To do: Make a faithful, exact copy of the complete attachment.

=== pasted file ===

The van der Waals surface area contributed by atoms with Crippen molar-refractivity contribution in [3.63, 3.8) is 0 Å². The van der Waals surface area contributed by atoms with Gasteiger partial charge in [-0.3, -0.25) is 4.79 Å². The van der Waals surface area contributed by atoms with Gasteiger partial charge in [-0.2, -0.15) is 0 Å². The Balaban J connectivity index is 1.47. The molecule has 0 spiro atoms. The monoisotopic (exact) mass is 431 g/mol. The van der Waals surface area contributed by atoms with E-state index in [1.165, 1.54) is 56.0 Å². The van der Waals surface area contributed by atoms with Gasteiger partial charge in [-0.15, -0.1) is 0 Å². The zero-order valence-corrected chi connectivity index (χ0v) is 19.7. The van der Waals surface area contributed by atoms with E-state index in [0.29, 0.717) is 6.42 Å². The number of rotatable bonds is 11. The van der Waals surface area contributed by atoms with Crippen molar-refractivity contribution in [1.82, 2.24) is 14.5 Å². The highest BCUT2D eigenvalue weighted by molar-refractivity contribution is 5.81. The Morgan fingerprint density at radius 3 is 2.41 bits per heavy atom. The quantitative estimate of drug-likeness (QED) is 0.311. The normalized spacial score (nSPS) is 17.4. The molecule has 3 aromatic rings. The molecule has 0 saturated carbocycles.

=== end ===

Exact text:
The van der Waals surface area contributed by atoms with Crippen molar-refractivity contribution in [3.63, 3.8) is 0 Å². The van der Waals surface area contributed by atoms with Gasteiger partial charge in [-0.3, -0.25) is 4.79 Å². The van der Waals surface area contributed by atoms with Gasteiger partial charge in [-0.2, -0.15) is 0 Å². The Balaban J connectivity index is 1.47. The molecule has 0 spiro atoms. The monoisotopic (exact) mass is 431 g/mol. The van der Waals surface area contributed by atoms with E-state index in [1.165, 1.54) is 56.0 Å². The van der Waals surface area contributed by atoms with Gasteiger partial charge in [-0.15, -0.1) is 0 Å². The zero-order valence-corrected chi connectivity index (χ0v) is 19.7. The van der Waals surface area contributed by atoms with E-state index in [0.29, 0.717) is 6.42 Å². The number of rotatable bonds is 11. The van der Waals surface area contributed by atoms with Crippen molar-refractivity contribution in [1.82, 2.24) is 14.5 Å². The highest BCUT2D eigenvalue weighted by molar-refractivity contribution is 5.81. The Morgan fingerprint density at radius 3 is 2.41 bits per heavy atom. The quantitative estimate of drug-likeness (QED) is 0.311. The normalized spacial score (nSPS) is 17.4. The molecule has 3 aromatic rings. The molecule has 0 saturated carbocycles.